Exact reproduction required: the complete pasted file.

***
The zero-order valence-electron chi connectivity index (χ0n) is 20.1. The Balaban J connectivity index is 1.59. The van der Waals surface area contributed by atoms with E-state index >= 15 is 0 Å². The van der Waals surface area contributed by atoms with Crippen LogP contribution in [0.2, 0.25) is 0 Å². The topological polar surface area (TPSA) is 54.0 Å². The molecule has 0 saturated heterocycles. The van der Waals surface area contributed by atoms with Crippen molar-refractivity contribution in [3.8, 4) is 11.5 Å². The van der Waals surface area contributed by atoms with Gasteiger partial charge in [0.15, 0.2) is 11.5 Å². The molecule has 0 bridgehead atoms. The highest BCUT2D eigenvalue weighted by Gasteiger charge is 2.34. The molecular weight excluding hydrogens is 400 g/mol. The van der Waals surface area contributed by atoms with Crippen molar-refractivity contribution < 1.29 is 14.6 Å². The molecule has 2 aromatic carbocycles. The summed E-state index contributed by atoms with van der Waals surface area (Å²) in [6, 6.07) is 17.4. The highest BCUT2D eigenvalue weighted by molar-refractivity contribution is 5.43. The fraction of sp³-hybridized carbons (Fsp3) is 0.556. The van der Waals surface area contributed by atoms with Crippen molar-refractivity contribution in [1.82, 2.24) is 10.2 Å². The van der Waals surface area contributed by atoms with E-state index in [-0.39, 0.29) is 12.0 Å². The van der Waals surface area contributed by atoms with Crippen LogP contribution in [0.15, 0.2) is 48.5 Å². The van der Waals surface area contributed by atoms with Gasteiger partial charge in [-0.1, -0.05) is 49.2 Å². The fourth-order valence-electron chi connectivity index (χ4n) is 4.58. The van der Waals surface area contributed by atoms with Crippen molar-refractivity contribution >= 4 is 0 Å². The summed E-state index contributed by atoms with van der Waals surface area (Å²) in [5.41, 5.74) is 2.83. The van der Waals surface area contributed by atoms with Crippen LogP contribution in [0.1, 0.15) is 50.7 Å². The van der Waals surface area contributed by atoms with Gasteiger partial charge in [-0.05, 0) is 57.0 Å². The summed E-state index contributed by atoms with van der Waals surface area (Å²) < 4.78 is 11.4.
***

The zero-order valence-electron chi connectivity index (χ0n) is 20.1. The Balaban J connectivity index is 1.59. The van der Waals surface area contributed by atoms with E-state index >= 15 is 0 Å². The van der Waals surface area contributed by atoms with Crippen LogP contribution in [0.2, 0.25) is 0 Å². The topological polar surface area (TPSA) is 54.0 Å². The molecule has 0 saturated heterocycles. The van der Waals surface area contributed by atoms with Crippen molar-refractivity contribution in [3.8, 4) is 11.5 Å². The van der Waals surface area contributed by atoms with Gasteiger partial charge in [0.15, 0.2) is 11.5 Å². The molecule has 0 bridgehead atoms. The highest BCUT2D eigenvalue weighted by Gasteiger charge is 2.34. The molecular weight excluding hydrogens is 400 g/mol. The van der Waals surface area contributed by atoms with Crippen molar-refractivity contribution < 1.29 is 14.6 Å². The molecule has 2 aromatic carbocycles. The summed E-state index contributed by atoms with van der Waals surface area (Å²) in [6, 6.07) is 17.4. The highest BCUT2D eigenvalue weighted by molar-refractivity contribution is 5.43. The fraction of sp³-hybridized carbons (Fsp3) is 0.556. The van der Waals surface area contributed by atoms with Crippen molar-refractivity contribution in [1.82, 2.24) is 10.2 Å². The van der Waals surface area contributed by atoms with E-state index in [-0.39, 0.29) is 12.0 Å². The van der Waals surface area contributed by atoms with Crippen LogP contribution in [0.15, 0.2) is 48.5 Å². The van der Waals surface area contributed by atoms with Gasteiger partial charge in [-0.1, -0.05) is 49.2 Å². The fourth-order valence-electron chi connectivity index (χ4n) is 4.58. The van der Waals surface area contributed by atoms with Crippen molar-refractivity contribution >= 4 is 0 Å². The summed E-state index contributed by atoms with van der Waals surface area (Å²) in [5.41, 5.74) is 2.83. The van der Waals surface area contributed by atoms with Crippen LogP contribution in [0.1, 0.15) is 50.7 Å². The van der Waals surface area contributed by atoms with Gasteiger partial charge in [-0.05, 0) is 57.0 Å². The summed E-state index contributed by atoms with van der Waals surface area (Å²) < 4.78 is 11.4.